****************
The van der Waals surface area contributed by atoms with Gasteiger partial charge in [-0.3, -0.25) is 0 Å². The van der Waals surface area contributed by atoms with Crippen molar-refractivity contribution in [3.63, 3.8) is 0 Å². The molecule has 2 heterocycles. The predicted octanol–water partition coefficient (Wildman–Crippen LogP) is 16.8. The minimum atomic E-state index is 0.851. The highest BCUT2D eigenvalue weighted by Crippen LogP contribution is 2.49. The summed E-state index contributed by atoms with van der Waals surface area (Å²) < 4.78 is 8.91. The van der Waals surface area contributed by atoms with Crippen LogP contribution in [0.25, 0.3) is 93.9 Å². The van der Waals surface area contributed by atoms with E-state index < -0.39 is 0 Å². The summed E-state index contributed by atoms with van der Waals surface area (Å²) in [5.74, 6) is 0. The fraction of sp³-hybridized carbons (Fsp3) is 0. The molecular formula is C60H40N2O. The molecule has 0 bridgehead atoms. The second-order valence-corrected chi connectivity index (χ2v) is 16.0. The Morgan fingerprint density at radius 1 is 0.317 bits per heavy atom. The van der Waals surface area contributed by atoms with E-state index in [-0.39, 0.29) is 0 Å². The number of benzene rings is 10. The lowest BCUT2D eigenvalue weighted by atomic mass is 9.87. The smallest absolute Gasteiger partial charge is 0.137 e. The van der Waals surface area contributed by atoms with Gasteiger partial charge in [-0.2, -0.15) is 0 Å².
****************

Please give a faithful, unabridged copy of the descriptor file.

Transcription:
The van der Waals surface area contributed by atoms with Gasteiger partial charge in [-0.3, -0.25) is 0 Å². The van der Waals surface area contributed by atoms with Crippen molar-refractivity contribution in [3.63, 3.8) is 0 Å². The molecule has 2 heterocycles. The predicted octanol–water partition coefficient (Wildman–Crippen LogP) is 16.8. The minimum atomic E-state index is 0.851. The highest BCUT2D eigenvalue weighted by Crippen LogP contribution is 2.49. The summed E-state index contributed by atoms with van der Waals surface area (Å²) < 4.78 is 8.91. The van der Waals surface area contributed by atoms with Crippen LogP contribution in [0.25, 0.3) is 93.9 Å². The van der Waals surface area contributed by atoms with E-state index < -0.39 is 0 Å². The summed E-state index contributed by atoms with van der Waals surface area (Å²) in [5.74, 6) is 0. The fraction of sp³-hybridized carbons (Fsp3) is 0. The molecular formula is C60H40N2O. The molecule has 0 bridgehead atoms. The second-order valence-corrected chi connectivity index (χ2v) is 16.0. The Morgan fingerprint density at radius 1 is 0.317 bits per heavy atom. The van der Waals surface area contributed by atoms with E-state index in [-0.39, 0.29) is 0 Å². The number of benzene rings is 10. The lowest BCUT2D eigenvalue weighted by atomic mass is 9.87. The smallest absolute Gasteiger partial charge is 0.137 e. The van der Waals surface area contributed by atoms with Gasteiger partial charge in [-0.2, -0.15) is 0 Å².